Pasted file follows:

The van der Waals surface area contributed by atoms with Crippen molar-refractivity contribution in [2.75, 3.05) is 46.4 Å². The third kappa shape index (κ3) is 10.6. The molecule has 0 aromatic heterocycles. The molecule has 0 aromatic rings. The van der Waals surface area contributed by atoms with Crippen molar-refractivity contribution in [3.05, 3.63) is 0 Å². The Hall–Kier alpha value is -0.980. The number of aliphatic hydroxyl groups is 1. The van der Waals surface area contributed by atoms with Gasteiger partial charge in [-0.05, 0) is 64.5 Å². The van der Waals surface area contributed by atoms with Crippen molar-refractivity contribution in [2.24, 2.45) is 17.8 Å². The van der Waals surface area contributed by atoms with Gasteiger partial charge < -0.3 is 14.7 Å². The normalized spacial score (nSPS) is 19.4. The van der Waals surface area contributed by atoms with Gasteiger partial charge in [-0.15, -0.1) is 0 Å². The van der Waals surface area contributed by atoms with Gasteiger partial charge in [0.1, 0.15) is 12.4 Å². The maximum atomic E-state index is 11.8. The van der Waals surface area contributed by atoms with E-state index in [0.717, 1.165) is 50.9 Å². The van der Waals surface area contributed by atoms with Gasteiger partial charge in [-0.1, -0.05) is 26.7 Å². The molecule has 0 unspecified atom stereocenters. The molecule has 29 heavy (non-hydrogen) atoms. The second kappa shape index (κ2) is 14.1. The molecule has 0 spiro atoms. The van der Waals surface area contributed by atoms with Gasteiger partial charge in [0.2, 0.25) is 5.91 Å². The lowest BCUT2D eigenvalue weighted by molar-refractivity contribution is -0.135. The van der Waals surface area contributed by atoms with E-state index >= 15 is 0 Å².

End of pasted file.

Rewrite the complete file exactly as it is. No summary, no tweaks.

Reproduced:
The van der Waals surface area contributed by atoms with Crippen molar-refractivity contribution in [2.75, 3.05) is 46.4 Å². The third kappa shape index (κ3) is 10.6. The molecule has 0 aromatic heterocycles. The molecule has 0 aromatic rings. The van der Waals surface area contributed by atoms with Crippen molar-refractivity contribution in [3.05, 3.63) is 0 Å². The Hall–Kier alpha value is -0.980. The number of aliphatic hydroxyl groups is 1. The van der Waals surface area contributed by atoms with Gasteiger partial charge in [-0.05, 0) is 64.5 Å². The van der Waals surface area contributed by atoms with Crippen molar-refractivity contribution in [2.24, 2.45) is 17.8 Å². The van der Waals surface area contributed by atoms with Gasteiger partial charge < -0.3 is 14.7 Å². The normalized spacial score (nSPS) is 19.4. The van der Waals surface area contributed by atoms with Gasteiger partial charge in [-0.15, -0.1) is 0 Å². The van der Waals surface area contributed by atoms with Gasteiger partial charge in [0.1, 0.15) is 12.4 Å². The maximum atomic E-state index is 11.8. The van der Waals surface area contributed by atoms with E-state index in [0.717, 1.165) is 50.9 Å². The van der Waals surface area contributed by atoms with Gasteiger partial charge in [-0.1, -0.05) is 26.7 Å². The molecule has 0 unspecified atom stereocenters. The molecule has 29 heavy (non-hydrogen) atoms. The second kappa shape index (κ2) is 14.1. The molecule has 0 spiro atoms. The van der Waals surface area contributed by atoms with Gasteiger partial charge in [0.2, 0.25) is 5.91 Å². The lowest BCUT2D eigenvalue weighted by molar-refractivity contribution is -0.135. The van der Waals surface area contributed by atoms with E-state index >= 15 is 0 Å².